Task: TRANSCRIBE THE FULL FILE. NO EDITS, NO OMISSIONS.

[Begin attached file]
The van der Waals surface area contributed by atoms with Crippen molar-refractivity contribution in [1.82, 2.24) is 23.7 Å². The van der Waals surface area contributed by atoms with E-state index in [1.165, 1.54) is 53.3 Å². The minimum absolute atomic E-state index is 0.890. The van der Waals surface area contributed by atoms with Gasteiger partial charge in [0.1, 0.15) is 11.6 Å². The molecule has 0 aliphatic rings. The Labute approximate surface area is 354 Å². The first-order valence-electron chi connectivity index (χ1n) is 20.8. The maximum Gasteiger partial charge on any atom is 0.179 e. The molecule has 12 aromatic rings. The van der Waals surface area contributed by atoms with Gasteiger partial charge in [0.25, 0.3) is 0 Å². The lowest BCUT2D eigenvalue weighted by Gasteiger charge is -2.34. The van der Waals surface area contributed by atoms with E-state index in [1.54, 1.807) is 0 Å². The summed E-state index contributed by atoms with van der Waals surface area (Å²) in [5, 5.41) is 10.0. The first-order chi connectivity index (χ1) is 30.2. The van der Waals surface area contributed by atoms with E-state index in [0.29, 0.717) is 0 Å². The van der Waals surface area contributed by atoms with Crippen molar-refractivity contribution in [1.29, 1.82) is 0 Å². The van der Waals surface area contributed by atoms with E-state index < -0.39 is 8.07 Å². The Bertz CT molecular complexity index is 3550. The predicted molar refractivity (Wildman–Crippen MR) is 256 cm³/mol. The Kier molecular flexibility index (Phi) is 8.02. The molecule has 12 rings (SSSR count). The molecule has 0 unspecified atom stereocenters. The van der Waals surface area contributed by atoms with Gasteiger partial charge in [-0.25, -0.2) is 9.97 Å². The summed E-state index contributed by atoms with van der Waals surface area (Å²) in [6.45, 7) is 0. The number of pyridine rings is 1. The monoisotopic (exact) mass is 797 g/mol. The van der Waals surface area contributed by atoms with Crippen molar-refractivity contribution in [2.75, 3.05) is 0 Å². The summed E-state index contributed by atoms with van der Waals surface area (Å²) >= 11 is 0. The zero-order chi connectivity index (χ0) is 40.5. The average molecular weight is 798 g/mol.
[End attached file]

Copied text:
The van der Waals surface area contributed by atoms with Crippen molar-refractivity contribution in [1.82, 2.24) is 23.7 Å². The van der Waals surface area contributed by atoms with E-state index in [1.165, 1.54) is 53.3 Å². The minimum absolute atomic E-state index is 0.890. The van der Waals surface area contributed by atoms with Gasteiger partial charge in [0.1, 0.15) is 11.6 Å². The molecule has 0 aliphatic rings. The Labute approximate surface area is 354 Å². The first-order valence-electron chi connectivity index (χ1n) is 20.8. The maximum Gasteiger partial charge on any atom is 0.179 e. The molecule has 12 aromatic rings. The van der Waals surface area contributed by atoms with Gasteiger partial charge in [0.25, 0.3) is 0 Å². The lowest BCUT2D eigenvalue weighted by Gasteiger charge is -2.34. The van der Waals surface area contributed by atoms with E-state index in [1.54, 1.807) is 0 Å². The summed E-state index contributed by atoms with van der Waals surface area (Å²) in [5, 5.41) is 10.0. The first-order chi connectivity index (χ1) is 30.2. The van der Waals surface area contributed by atoms with E-state index in [0.29, 0.717) is 0 Å². The van der Waals surface area contributed by atoms with Crippen molar-refractivity contribution in [1.29, 1.82) is 0 Å². The van der Waals surface area contributed by atoms with E-state index < -0.39 is 8.07 Å². The Bertz CT molecular complexity index is 3550. The predicted molar refractivity (Wildman–Crippen MR) is 256 cm³/mol. The Kier molecular flexibility index (Phi) is 8.02. The molecule has 12 rings (SSSR count). The molecule has 0 unspecified atom stereocenters. The van der Waals surface area contributed by atoms with Gasteiger partial charge in [-0.25, -0.2) is 9.97 Å². The summed E-state index contributed by atoms with van der Waals surface area (Å²) in [6.45, 7) is 0. The number of pyridine rings is 1. The monoisotopic (exact) mass is 797 g/mol. The van der Waals surface area contributed by atoms with Crippen molar-refractivity contribution in [2.75, 3.05) is 0 Å². The summed E-state index contributed by atoms with van der Waals surface area (Å²) >= 11 is 0. The zero-order chi connectivity index (χ0) is 40.5. The average molecular weight is 798 g/mol.